- M. M. Si, J. Feng, J. W. Hao, L. S. Xu, and J. X. Du, “Synergistic flame retardant effects and mechanisms of nano- Sb2O3 in combination with aluminum phosphinate in poly(ethylene terephthalate),” Polymer Degradation and Stability, vol. 100, pp. 70–78, 2014.
- D. Wang, Q. J. Zhang, K. Q. Zhou, W. Yang, Y. Hu, and X. L. Gong, “The influence of manganese-cobalt oxide/graphene on reducing fire hazards of poly(butylene terephthalate),” Journal of Hazardous Materials, vol. 278, pp. 391–400, 2014.
- B. Feng, M. Yu, J. Ji, L. Liu, M. Ren, and J. Sun, “Thermal properties and thermal degradation kinetics of polysulfonamide based single polymer composites,” Polymer Materials Science and Engineering, vol. 32, no. 3, pp. 42–47, 2016.
- M. Wang, H. Song, W. He, J. Wang, D. Zhou, and J. Guo, “Thermal oxidation and thermal degradation kinetics of brominated epoxy resin/Sb2O3flame retardant PA10T/GF composites,” Polymer Engineering & Science, vol. 58, no. 9, pp. 1583–1595, 2018.
- C. Liu, K. Chen, L. Ji, and J. Zhu, “Preparation of epoxy resin coated ammonium polyphosphate microcapsules and their flame retardant effects on polypropylene,” Acta Materiae Compositae Sinica, vol. 3, no. 32, pp. 728–736, 2015.
- Y. X. Qi, W. H. Wu, X. W. Liu, H. Q. Qu, and J. Z. Xu, “Preparation and characterization of aluminum hypophosphite/reduced graphene oxide hybrid material as a flame retardant additive for PBT,” Fire and Materials, vol. 41, no. 3, pp. 195–208, 2017.
- L. Niu, J. L. Xu, W. L. Yang, C. H. Kang, J. Q. Ma, and J. Q. Su, “Synergistic effect between nano-Sb2O3and brominated epoxy resin on the flame retardancy of poly(butylene terephthalate),” Science of Advanced Materials, vol. 11, no. 4, pp. 466–475, 2019.
- L. Niu, J. L. Xu, W. L. Yang, B. X. Ma, and C. H. Kang, “Crystallization, flame retardancy and mechanical properties of poly(butylene terephthalate)/brominated epoxy/nano-Sb2O3composites dispersed by high energy ball milling,” Journal of Macromolecular Science, Part B, vol. 57, no. 8, pp. 572–584, 2018.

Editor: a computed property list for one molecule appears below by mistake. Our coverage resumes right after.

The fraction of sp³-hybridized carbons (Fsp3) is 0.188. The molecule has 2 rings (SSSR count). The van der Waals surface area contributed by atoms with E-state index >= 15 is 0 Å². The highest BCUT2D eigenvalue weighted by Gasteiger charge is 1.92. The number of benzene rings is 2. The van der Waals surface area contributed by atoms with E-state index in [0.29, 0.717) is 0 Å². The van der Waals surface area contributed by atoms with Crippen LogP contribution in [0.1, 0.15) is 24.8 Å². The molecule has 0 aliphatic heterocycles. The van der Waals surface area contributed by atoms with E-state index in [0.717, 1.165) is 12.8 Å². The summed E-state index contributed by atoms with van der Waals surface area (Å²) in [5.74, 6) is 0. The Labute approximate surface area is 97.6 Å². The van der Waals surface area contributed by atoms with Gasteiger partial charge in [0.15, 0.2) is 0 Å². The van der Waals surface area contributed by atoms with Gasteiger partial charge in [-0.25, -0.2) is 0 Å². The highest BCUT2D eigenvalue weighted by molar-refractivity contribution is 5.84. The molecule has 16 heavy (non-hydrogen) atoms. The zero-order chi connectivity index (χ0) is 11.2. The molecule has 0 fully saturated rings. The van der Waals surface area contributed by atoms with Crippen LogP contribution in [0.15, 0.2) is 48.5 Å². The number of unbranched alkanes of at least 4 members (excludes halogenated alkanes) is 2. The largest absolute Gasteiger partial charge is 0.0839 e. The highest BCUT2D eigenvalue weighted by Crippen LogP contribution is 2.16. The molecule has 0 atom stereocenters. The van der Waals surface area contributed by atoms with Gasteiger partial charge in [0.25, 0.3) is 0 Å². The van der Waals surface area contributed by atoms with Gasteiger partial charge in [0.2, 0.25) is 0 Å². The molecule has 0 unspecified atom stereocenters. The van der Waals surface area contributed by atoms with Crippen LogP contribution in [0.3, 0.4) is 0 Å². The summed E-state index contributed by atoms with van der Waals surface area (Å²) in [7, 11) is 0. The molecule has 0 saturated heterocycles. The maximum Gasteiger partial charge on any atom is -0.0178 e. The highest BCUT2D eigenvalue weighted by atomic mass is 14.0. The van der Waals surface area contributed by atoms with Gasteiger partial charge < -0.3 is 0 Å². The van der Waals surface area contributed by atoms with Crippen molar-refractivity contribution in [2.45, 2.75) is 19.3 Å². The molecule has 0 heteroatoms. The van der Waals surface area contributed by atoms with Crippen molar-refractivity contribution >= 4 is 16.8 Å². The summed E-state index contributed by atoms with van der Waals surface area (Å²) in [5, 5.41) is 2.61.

- L. Niu, J. Xu, W. Yang et al., “Study on the synergetic fire-retardant effect of nano-Sb2O3 in PBT matrix,” Materials, vol. 11, no. 7, p. 1060, 2018.
- G. S. Deshmukh, D. R. Peshwe, S. U. Pathak, and J. D. Ekhe, “A study on effect of mineral additions on the mechanical, thermal, and structural properties of poly(butylene terephthalate) (PBT) composites,” Journal of Polymer Research, vol. 18, no. 5, pp. 1081–1090, 2011.
- H. Abe, “Thermal degradation of environmentally degradable poly (hydroxyalkanoic acid)s,” Macromolecular Bioscience, vol. 6, no. 7, pp. 469–486, 2006.
- X.-L. Xie, Q.-X. Liu, R. K.-Y. Li et al., “Rheological and mechanical properties of PVC/CaCO3 nanocomposites prepared by in situ polymerization,” Polymer, vol. 45, no. 19, pp. 6665–6673, 2004.
- C. Qian, R. Wang, M. Li et al., “Facile preparation of self-assembled black phosphorus-based composite LB films as new chemical gas sensors,” Colloids and Surfaces A: Physicochemical and Engineering Aspects, vol. 608, p. 125616, 2021.
- J. Bai, R. Wang, M. Ju, J. Zhou, L. Zhang, and T. Jiao, “Facile preparation and high performance of wearable strain sensors based on ionically cross-linked composite hydrogels,” Science China Materials, 2020.
- M. Cao, Y. Shen, Z. Yan et al., “Extraction-like removal of organic dyes from polluted water by the graphene oxide/PNIPAM composite system,” Chemical Engineering Journal, vol. 405, p. 126647, 2021.
- J. Zhu, X. Zhang, Z. Qin et al., “Preparation of PdNPs doped chitosan-based composite hydrogels as highly efficient catalysts for reduction of 4-nitrophenol,” Colloids and Surfaces A: Physicochemical and Engineering Aspects, p. 125889, 2020.
- C. Qian, J. Yin, J. Zhao et al., “Facile preparation and highly efficient photodegradation performances of self- assembled Artemia eggshell-ZnO nanocomposites for wastewater treatment,” Colloids and Surfaces A: Physicochemical and Engineering Aspects, p. 125752, 2020.
- M. Wang, Z. Shang, X. Yan et al., “Enhance fluorescence study of grating structure based on three kinds of optical disks,” Optics Communications, vol. 481, p. 126522, 2021.
- R. Su, H. Wang, Y. Sun, and P. Guo, “Structural regulation of porous MnO2 nanosheets and their electrocapacitive behavior in aqueous electrolytes,” Colloids and Surfaces A: Physicochemical and Engineering Aspects, vol. 609, p. 125579, 2021.
Copyright © 2020 Meng Ma et al. This is an open access article distributed under the Creative Commons Attribution License, which permits unrestricted use, distribution, and reproduction in any medium, provided the original work is properly cited.